UBC’s Equity and Inclusion Office hosted an discussion on Monday afternoon that centred around freedom of expression and controversial events on campus. Around 50 community members attended the event.
Entitled “Controversial Events on Campus: Opportunities & Limitations in Institutional Responses,” the event was prompted by responses to University of Toronto psychology professor Jordan Peterson and conservative political commentator Ben Shapiro’s upcoming speeches. For instance, some students have called on UBC to cancel Shapiro’s event due to his comments about gender identity and the Israel-Palestine conflict.
So far, UBC has stressed its commitment to “free … discussion, no matter how controversial the topics,” while referring those who might be affected to internal support services and those who raise concerns about hate speech to the RCMP. The university also published its freedom of expression statement last month, but said it is “an educational document” instead of official policy.
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Dr. Aftab Erfan, event moderator and UBC’s director of dialogue and conflict engagement, expressed hope that through the event, attendees would be able to gain some understanding by listening to oppositional viewpoints.
“The purpose tonight is to create some more understanding about how the system works and how different folks convene in this conversation — where are they coming from and what is it that they are doing — so that as each of us makes a response or non-response, it’s more grounded and informed by what is around us and how other people are thinking.”
“The soft shoe shuffle”
Most of the two-hour event consisted of a game called “the soft shoe shuffle,” where an attendee would state an opinion and others would either stand close to that person if they agree with that opinion or far away if they disagree.
The most popular opinions were generally those that sought compromise and open discussion.
“Sunlight is the best disinfectant, which means a discussion ought to be had even if you disagree,” said Nicholas Kosovic, president of the recently formed organization UBC Students for Freedom of Expression. “It’s best to let it out in the open … so that these ideas are not restricted into cells.”
Meanwhile, comments that received lower support were partly those that critiqued left-wing activism and the idea of patriarchy as being used to silence others — in particular, “males, whites, cis-people.”
There was also a discussion about how there is an imbalance of power when accessing free speech.
“From my experience, people born out of privilege tend to be those that [are] presenting the need of free speech but crossing the line of respecting those that might be offended by what they say,” said one attendee.
Someone responded that it’s left-wing individuals, particularly in Vancouver, who have more institutional power.
“If you look at the 60s, for example, it was the left that was advocating for freedom of speech, but they almost have hegemonic control now in a lot of the institutions,” they said. “People advance freedom of expression when they think they have ideas that they want to get out there.”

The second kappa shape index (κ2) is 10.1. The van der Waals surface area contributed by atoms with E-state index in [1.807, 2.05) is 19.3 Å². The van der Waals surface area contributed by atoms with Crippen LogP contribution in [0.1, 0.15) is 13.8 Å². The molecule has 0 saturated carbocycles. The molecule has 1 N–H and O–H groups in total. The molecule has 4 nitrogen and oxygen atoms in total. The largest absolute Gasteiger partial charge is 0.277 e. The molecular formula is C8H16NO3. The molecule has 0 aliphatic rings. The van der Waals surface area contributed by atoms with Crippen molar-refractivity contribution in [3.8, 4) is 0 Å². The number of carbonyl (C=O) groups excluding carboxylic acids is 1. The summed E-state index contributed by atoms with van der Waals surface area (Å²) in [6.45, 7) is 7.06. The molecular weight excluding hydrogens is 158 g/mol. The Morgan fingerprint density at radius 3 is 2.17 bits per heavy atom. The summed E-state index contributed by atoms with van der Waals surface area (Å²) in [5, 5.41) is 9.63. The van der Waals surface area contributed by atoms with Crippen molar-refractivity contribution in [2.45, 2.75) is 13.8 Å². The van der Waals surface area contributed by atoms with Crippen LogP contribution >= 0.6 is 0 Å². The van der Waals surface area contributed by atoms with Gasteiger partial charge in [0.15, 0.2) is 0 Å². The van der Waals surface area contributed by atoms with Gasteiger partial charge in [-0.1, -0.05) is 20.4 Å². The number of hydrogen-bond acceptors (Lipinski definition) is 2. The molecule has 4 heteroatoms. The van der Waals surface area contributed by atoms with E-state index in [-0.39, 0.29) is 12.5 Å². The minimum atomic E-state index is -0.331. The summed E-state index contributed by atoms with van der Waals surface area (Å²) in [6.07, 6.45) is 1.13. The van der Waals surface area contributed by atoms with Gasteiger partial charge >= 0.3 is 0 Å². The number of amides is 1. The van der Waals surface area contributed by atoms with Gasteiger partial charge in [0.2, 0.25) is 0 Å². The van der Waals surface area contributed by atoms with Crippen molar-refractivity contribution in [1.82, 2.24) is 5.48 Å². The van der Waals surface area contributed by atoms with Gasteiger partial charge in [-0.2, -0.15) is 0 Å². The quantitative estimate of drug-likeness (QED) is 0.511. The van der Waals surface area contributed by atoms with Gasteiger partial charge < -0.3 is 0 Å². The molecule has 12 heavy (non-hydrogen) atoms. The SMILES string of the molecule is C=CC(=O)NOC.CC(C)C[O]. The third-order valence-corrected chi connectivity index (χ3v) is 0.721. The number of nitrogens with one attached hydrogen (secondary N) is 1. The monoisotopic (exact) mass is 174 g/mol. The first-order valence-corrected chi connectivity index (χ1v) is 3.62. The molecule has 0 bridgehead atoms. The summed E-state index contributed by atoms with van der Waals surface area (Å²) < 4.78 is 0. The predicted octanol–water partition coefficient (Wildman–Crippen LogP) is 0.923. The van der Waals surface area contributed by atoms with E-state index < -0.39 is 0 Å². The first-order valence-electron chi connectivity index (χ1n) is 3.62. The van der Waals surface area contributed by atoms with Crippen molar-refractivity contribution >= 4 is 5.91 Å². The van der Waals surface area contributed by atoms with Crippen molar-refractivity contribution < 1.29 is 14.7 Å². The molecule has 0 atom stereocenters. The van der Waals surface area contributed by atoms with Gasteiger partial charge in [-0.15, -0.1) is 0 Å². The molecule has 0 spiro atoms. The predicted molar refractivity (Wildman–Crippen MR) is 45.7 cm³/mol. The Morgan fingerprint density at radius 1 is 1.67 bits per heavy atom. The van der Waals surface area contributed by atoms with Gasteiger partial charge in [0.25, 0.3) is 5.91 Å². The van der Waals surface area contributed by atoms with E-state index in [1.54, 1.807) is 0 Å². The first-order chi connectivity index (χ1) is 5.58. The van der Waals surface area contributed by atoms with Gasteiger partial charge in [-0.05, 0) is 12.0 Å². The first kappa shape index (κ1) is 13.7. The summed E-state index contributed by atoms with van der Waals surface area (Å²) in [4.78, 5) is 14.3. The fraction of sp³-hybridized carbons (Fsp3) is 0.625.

The event then evolved into a discussion about academic freedom.
Some argued that, of all the cases of academic censorship they have seen, the people who had been targeted were for mostly left-leaning viewpoints. They highlighted the case of University of Illinois professor Steven Salaita, who lost his tenured position after posting tweets about the Israel-Palestine conflict that some deemed anti-Semitic.
“There are numerous cases across North America in academia, particularly in the United States, in which faculty — particularly faculty of colour, women, and faculty on the left who have been tenured — who have been fired … because they are espousing critical views of the US government [and] its policies, of white supremacy and of other forms of systems of oppression,” they said.
“We don’t see that on the right.”
Others disagreed and cited the case of Mount Royal University professor Frances Widdowson who received backlash for her presentation that criticized Indigenous reserve system and traditional knowledge.
“She had trouble where one of the visiting professors had stood up and asked her why she hated Aboriginal peoples, which was ridiculous to her because she clearly does not,” an attendee said. “There was some question whether she would sent in front of a civil rights court for her comments in her academic work.”
“Need to ... have more of these types of things”
Attendees like Dr. Charles Menzies, anthropology professor and a UBC Board of Governors member, said that the event was a positive experience overall, despite noting that the conversation became dominated by a small group near the end while there was a “gradual fatigue in the rest of the space.”
“I commend the facilitators for what they did, allowing people to actually feel listened to or heard, that’s always better than if we just all sat in the room and shouted or tried to do a debate,” Menzies said.
“I think what we actually need to do is actually have some more of these type of things.”
But there was also a sense of disappointment that the event focused more on people’s opinions and less on university policy surrounding these events.
“It was more of a ‘What do you guys feel, how do we get the feelings to co-exist’ [type of event], and that’s not exactly what I’m here for,” Kosovic said, while adding that he did appreciate the event.
“I’m wanting to basically learn, ‘Ok, what are the policies to do with protests? How are we able to ensure that our event goes on unhindered when it comes to extremely disruptive protestors?’”
This article has been updated to correct the name of UBC Students for Freedom of Expression, as well as to clarify that Nicholas Kosovic is the organization’s president.